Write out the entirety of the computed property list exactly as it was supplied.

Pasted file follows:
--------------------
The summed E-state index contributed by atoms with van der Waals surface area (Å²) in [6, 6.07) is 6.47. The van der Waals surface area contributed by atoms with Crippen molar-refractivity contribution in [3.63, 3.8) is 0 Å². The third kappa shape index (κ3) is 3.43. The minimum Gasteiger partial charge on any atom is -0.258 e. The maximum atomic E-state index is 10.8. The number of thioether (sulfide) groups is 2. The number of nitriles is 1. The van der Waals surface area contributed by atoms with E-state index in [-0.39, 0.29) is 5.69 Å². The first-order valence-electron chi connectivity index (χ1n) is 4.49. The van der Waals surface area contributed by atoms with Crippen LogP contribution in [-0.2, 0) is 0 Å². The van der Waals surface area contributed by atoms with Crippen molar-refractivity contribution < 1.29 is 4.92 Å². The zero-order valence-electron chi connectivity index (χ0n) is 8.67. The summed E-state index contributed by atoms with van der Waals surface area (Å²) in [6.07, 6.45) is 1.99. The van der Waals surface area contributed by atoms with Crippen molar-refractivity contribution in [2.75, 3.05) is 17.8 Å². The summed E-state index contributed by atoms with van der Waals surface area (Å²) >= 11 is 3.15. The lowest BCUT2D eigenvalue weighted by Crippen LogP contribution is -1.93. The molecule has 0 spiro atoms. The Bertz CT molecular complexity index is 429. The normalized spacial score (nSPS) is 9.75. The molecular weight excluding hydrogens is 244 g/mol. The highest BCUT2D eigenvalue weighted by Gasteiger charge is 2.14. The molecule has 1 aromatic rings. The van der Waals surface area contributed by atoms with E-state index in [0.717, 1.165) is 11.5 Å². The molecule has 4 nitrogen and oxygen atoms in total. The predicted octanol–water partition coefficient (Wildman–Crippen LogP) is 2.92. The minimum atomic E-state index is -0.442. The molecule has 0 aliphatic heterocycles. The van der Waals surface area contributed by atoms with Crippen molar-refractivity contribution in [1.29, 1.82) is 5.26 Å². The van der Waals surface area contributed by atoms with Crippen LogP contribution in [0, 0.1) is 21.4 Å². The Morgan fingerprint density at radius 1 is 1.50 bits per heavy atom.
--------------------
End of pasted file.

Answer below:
The summed E-state index contributed by atoms with van der Waals surface area (Å²) in [6, 6.07) is 6.47. The van der Waals surface area contributed by atoms with Crippen molar-refractivity contribution in [3.63, 3.8) is 0 Å². The third kappa shape index (κ3) is 3.43. The minimum Gasteiger partial charge on any atom is -0.258 e. The maximum atomic E-state index is 10.8. The number of thioether (sulfide) groups is 2. The number of nitriles is 1. The van der Waals surface area contributed by atoms with E-state index in [-0.39, 0.29) is 5.69 Å². The first-order valence-electron chi connectivity index (χ1n) is 4.49. The van der Waals surface area contributed by atoms with Crippen LogP contribution in [-0.2, 0) is 0 Å². The van der Waals surface area contributed by atoms with Crippen molar-refractivity contribution < 1.29 is 4.92 Å². The zero-order valence-electron chi connectivity index (χ0n) is 8.67. The summed E-state index contributed by atoms with van der Waals surface area (Å²) in [6.07, 6.45) is 1.99. The van der Waals surface area contributed by atoms with Crippen molar-refractivity contribution in [2.75, 3.05) is 17.8 Å². The summed E-state index contributed by atoms with van der Waals surface area (Å²) >= 11 is 3.15. The lowest BCUT2D eigenvalue weighted by Crippen LogP contribution is -1.93. The molecule has 0 spiro atoms. The Bertz CT molecular complexity index is 429. The normalized spacial score (nSPS) is 9.75. The molecular weight excluding hydrogens is 244 g/mol. The highest BCUT2D eigenvalue weighted by Gasteiger charge is 2.14. The molecule has 1 aromatic rings. The van der Waals surface area contributed by atoms with E-state index in [0.717, 1.165) is 11.5 Å². The molecule has 4 nitrogen and oxygen atoms in total. The predicted octanol–water partition coefficient (Wildman–Crippen LogP) is 2.92. The minimum atomic E-state index is -0.442. The molecule has 0 aliphatic heterocycles. The van der Waals surface area contributed by atoms with Crippen molar-refractivity contribution in [1.29, 1.82) is 5.26 Å². The van der Waals surface area contributed by atoms with Crippen LogP contribution in [0, 0.1) is 21.4 Å². The Morgan fingerprint density at radius 1 is 1.50 bits per heavy atom.